If your writing process is anything like mine, each of your projects may consist of a dozen or more documents thrown together in a folder somewhere on your computer. You have old versions of the work-in-progress you’ve abandoned but can’t bear to delete, as well as one or two files serving as scrap heaps, a few for research, some for outlines, notes, and character sketches, and scattered everywhere are images, songs, maps, deeds, ships’ manifestos, cease and desist orders, and maybe editorial advice from friends and colleagues. Mixed up in all this mess is the book itself, trying to claw its way out.
Or maybe you’re a writer with one pristine file, and everything you put into it is perfect, and you never go back or second-guess yourself, or have to refer to anything beyond the world of your own perfect brain. You may leave now.
The rest of us ought to consider using Scrivener. Gwenda recently asked for a yea or nay on this piece of software, and having used it for several months now—both to revise one novel and to start work on another—I can heartily recommend it.
First, Scrivener collects all the files related to the project into one browsable, searchable, cross-referencable master document. You can divide the text proper into chapters or smaller sections, and all your research and outlines are never far off. Drop images into your research folder and view them as you’re writing. Want to see only the documents with a certain character’s name in it? Type the name into the search bar and Scrivener immediately picks them out for you.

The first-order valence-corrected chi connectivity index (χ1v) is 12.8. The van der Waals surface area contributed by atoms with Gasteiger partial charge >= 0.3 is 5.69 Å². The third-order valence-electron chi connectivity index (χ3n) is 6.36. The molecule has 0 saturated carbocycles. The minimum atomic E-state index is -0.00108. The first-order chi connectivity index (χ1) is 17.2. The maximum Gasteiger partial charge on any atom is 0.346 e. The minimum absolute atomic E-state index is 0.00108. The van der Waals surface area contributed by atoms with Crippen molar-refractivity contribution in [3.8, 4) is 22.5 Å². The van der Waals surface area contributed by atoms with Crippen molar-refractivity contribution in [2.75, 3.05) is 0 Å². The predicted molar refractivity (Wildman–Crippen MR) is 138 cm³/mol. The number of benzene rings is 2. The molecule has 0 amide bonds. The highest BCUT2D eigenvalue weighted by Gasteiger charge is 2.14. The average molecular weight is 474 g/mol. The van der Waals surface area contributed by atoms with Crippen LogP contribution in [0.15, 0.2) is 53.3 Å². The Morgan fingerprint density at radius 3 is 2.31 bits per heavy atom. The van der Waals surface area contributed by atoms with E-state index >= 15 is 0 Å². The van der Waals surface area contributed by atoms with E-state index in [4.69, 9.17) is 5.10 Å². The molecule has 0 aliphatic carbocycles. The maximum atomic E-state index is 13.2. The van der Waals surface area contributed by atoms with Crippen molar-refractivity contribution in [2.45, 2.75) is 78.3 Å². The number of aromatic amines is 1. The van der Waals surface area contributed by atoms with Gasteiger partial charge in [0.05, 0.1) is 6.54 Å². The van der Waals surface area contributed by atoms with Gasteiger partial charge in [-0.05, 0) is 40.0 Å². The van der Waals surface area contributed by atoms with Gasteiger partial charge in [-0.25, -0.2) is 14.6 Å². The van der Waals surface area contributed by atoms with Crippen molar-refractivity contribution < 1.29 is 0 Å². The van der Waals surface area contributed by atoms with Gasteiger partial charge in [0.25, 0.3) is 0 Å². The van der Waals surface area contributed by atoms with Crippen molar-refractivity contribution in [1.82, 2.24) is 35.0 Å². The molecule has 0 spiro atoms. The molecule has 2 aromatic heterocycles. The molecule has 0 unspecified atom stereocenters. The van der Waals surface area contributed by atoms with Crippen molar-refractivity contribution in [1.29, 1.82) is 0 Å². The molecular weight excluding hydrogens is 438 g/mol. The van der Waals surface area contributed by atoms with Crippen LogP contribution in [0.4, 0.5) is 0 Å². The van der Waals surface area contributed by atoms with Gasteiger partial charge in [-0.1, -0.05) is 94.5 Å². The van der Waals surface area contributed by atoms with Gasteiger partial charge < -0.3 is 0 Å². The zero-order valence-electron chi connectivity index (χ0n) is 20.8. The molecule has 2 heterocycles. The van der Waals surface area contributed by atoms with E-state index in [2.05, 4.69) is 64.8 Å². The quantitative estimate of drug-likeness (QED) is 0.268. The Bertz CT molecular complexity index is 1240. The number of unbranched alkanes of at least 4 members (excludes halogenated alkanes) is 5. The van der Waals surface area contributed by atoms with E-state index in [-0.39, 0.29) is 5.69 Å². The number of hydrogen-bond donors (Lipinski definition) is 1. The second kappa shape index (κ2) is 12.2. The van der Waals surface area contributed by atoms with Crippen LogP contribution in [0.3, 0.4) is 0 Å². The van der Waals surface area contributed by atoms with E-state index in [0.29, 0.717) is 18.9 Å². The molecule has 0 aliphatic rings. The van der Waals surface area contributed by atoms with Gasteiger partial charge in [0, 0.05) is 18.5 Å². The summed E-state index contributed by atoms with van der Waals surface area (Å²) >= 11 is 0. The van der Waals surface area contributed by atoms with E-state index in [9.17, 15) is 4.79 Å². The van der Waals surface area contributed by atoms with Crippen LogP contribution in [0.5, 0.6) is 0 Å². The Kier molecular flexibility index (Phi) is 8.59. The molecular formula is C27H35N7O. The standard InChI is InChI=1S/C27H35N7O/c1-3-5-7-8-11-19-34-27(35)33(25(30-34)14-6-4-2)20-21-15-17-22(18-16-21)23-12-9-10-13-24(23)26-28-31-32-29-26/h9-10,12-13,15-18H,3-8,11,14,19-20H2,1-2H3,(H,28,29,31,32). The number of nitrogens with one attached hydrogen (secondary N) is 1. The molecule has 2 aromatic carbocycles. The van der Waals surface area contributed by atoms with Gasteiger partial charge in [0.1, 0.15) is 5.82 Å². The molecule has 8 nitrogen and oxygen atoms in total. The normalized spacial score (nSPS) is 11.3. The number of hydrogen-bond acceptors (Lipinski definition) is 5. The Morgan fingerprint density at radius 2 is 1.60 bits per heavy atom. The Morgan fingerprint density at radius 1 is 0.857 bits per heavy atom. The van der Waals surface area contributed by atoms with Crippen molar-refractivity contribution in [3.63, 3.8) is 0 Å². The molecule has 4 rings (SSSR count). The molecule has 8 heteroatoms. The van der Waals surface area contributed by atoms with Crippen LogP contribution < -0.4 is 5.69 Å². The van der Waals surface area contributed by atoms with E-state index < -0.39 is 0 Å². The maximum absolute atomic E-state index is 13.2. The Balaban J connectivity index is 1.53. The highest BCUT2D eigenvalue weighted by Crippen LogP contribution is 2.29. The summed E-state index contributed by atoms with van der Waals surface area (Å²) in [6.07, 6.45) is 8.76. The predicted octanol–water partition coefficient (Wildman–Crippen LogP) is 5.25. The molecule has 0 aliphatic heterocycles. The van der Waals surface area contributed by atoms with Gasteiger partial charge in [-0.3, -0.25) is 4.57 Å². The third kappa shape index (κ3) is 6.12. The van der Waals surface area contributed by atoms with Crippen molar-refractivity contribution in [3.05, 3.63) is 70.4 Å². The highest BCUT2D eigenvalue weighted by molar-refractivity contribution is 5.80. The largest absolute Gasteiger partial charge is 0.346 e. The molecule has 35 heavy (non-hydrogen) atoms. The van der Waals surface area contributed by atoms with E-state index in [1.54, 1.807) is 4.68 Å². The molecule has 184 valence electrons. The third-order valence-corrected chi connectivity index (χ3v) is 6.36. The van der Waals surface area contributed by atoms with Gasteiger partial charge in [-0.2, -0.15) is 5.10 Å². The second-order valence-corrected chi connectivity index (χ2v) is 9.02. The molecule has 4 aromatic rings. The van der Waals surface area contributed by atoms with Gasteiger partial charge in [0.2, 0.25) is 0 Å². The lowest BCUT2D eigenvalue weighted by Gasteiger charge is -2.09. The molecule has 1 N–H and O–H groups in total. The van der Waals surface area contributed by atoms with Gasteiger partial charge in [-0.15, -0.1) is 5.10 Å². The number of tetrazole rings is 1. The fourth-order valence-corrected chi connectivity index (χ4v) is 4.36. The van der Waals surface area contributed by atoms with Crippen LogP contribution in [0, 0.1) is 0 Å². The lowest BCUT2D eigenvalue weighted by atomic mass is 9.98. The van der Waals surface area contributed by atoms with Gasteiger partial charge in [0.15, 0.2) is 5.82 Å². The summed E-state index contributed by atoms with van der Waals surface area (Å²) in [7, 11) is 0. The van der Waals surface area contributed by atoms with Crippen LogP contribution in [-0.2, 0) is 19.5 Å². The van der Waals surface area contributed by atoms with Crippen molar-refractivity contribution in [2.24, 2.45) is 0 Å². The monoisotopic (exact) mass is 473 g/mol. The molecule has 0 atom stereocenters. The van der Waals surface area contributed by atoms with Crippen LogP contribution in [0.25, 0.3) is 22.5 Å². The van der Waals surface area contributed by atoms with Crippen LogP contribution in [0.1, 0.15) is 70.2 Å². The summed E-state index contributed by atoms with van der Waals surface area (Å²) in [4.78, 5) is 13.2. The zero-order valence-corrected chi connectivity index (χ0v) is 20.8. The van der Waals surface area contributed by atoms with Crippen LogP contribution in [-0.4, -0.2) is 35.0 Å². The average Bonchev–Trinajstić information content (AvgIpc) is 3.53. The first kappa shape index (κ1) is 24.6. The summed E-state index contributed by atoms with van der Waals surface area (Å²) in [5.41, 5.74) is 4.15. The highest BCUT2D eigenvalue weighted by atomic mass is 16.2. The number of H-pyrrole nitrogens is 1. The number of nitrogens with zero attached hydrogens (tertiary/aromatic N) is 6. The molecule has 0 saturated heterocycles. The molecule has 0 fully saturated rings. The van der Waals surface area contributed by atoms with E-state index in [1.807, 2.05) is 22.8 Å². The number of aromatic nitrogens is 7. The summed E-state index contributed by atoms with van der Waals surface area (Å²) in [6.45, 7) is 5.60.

You can also change the way you look at your material. Arrange it as a series of interchangeable index cards, view only the synopses in outline form, track word counts, sort by keyword tags, or color code according to your own organizational style. If that sounds like too much clutter, there’s also a full screen option, which recreates the glory days of WordPerfect.
There are dozens of other smart features worth exploring, including a screenplay mode, internal and external links, and snapshots (second-guessing made easy).
Scrivener’s been an invaluable revision tool, as I’m able to see more of the book at once while tracking all the changes I’ve made and all the changes I still have to make. It’s great for collecting research as well, and should serve those who are working on dissertations, novels, comic books, and fortune cookie fortunes.
Keith Blount is a writer who wanted to design a piece of software for writers, and he’s done a fantastic job with Scrivener. Check out the demo here.